Stand corrected

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Audiendus
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Stand corrected

Postby Audiendus » Fri Mar 13, 2020 1:12 am

What is the correct grammatical analysis of "I stand corrected"? Is 'stand' here an intransitive verb with independent meaning, as in "I stand firm" or "I stood transfixed with fear"? Or is it merely a linking verb (copula), equivalent to "I am in a corrected state"?

The latter explanation would make 'stand' analogous to the Spanish verb estar, which means 'to be (in a state)', but is derived from the Latin verb stare (to stand).

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Dr. Goodword
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Re: Stand corrected

Postby Dr. Goodword » Mon Mar 16, 2020 7:52 pm

Off the top of my head, I think it is a copula that simply verbalizes the adjective. There are many of these in English. What is "wage" in "to wage war"? It simply verbalizes the noun, it means something like "to do what you do in war". Similarly, "stand corrected" means "do whatever you do when you are corrected."

I have a list of phrases like "wage war" but don't know where I put it. There are quite a number of them, though. Wait, I remember another: "to throw a party".
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Audiendus
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Re: Stand corrected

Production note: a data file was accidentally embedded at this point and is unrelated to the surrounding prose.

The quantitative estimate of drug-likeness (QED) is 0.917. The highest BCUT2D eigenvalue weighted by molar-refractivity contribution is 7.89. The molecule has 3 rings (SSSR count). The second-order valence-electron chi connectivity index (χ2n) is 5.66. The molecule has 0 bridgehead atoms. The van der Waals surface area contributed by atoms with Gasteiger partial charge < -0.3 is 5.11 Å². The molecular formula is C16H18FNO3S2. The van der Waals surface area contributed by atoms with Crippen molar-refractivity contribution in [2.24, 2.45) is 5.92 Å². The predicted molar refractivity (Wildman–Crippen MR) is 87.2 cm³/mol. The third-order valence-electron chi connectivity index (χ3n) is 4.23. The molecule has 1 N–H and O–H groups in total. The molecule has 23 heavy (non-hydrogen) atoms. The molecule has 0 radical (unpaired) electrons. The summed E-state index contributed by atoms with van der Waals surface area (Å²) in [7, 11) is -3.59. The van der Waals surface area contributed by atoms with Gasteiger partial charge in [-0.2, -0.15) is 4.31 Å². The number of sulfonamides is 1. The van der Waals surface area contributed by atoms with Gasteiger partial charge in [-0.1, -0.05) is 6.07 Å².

Postby Audiendus » Mon Mar 16, 2020 10:34 pm

'Stand' in 'stand corrected' may be a copula, but I am quite sure that 'wage' in 'wage war' and 'throw' in 'throw a party' are ordinary transitive verbs, meaning 'conduct' and 'arrange' respectively. 'War' and 'party' are direct objects, not subject complements like 'fool' in 'I feel a fool' or 'nice place' in 'it seems a nice place'.

"Do what you do in war"? I don't quite get that. :?

bnjtokyo
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Re: Stand corrected

Postby bnjtokyo » Wed Mar 25, 2020 9:16 pm

etymonline, the on-line Etymological dictionary, says the meaning of Old English "standan" includes, inter alia, "be, exist" and that the "[s]ense of 'to exist, be present' is attested from c. 1300."
https://www.etymonline.com/word/stand


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